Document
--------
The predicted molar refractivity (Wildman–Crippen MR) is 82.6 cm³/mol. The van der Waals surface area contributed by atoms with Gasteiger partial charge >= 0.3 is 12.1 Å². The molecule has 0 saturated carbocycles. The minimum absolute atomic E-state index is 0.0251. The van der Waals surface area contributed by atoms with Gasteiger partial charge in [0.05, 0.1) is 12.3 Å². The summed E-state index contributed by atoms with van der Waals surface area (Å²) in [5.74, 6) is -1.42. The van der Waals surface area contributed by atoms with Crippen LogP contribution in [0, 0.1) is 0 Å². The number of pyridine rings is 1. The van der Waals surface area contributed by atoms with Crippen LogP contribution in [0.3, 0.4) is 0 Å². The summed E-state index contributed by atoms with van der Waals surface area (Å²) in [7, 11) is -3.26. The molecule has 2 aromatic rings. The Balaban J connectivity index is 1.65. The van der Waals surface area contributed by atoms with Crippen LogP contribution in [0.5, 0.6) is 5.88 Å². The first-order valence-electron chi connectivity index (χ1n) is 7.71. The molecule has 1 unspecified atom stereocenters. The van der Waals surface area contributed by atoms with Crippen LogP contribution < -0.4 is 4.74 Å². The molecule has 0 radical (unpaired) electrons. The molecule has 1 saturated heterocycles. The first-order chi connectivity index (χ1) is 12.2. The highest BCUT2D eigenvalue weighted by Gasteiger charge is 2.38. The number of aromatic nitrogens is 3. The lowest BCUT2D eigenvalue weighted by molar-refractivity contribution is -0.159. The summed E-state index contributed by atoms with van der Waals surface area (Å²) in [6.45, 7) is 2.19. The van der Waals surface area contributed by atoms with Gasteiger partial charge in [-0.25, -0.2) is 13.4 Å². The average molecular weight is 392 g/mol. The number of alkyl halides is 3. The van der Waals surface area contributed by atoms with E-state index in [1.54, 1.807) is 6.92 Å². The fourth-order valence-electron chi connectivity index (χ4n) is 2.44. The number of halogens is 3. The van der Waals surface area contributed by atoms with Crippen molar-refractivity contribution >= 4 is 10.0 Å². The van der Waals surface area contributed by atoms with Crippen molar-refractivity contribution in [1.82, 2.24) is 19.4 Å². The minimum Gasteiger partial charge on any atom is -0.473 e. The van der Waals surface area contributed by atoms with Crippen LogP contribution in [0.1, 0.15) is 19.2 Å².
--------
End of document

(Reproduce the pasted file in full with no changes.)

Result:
The predicted molar refractivity (Wildman–Crippen MR) is 82.6 cm³/mol. The van der Waals surface area contributed by atoms with Gasteiger partial charge >= 0.3 is 12.1 Å². The molecule has 0 saturated carbocycles. The minimum absolute atomic E-state index is 0.0251. The van der Waals surface area contributed by atoms with Gasteiger partial charge in [0.05, 0.1) is 12.3 Å². The summed E-state index contributed by atoms with van der Waals surface area (Å²) in [5.74, 6) is -1.42. The van der Waals surface area contributed by atoms with Crippen LogP contribution in [0, 0.1) is 0 Å². The number of pyridine rings is 1. The van der Waals surface area contributed by atoms with Crippen LogP contribution in [0.3, 0.4) is 0 Å². The summed E-state index contributed by atoms with van der Waals surface area (Å²) in [7, 11) is -3.26. The molecule has 2 aromatic rings. The Balaban J connectivity index is 1.65. The van der Waals surface area contributed by atoms with Crippen LogP contribution in [0.5, 0.6) is 5.88 Å². The first-order valence-electron chi connectivity index (χ1n) is 7.71. The molecule has 1 unspecified atom stereocenters. The van der Waals surface area contributed by atoms with Crippen LogP contribution < -0.4 is 4.74 Å². The molecule has 0 radical (unpaired) electrons. The molecule has 1 saturated heterocycles. The first-order chi connectivity index (χ1) is 12.2. The highest BCUT2D eigenvalue weighted by Gasteiger charge is 2.38. The number of aromatic nitrogens is 3. The lowest BCUT2D eigenvalue weighted by molar-refractivity contribution is -0.159. The summed E-state index contributed by atoms with van der Waals surface area (Å²) in [6.45, 7) is 2.19. The van der Waals surface area contributed by atoms with Gasteiger partial charge in [-0.25, -0.2) is 13.4 Å². The average molecular weight is 392 g/mol. The number of alkyl halides is 3. The van der Waals surface area contributed by atoms with E-state index in [1.54, 1.807) is 6.92 Å². The fourth-order valence-electron chi connectivity index (χ4n) is 2.44. The number of halogens is 3. The van der Waals surface area contributed by atoms with Crippen molar-refractivity contribution >= 4 is 10.0 Å². The van der Waals surface area contributed by atoms with Crippen molar-refractivity contribution in [1.82, 2.24) is 19.4 Å². The minimum Gasteiger partial charge on any atom is -0.473 e. The van der Waals surface area contributed by atoms with Crippen LogP contribution in [0.1, 0.15) is 19.2 Å².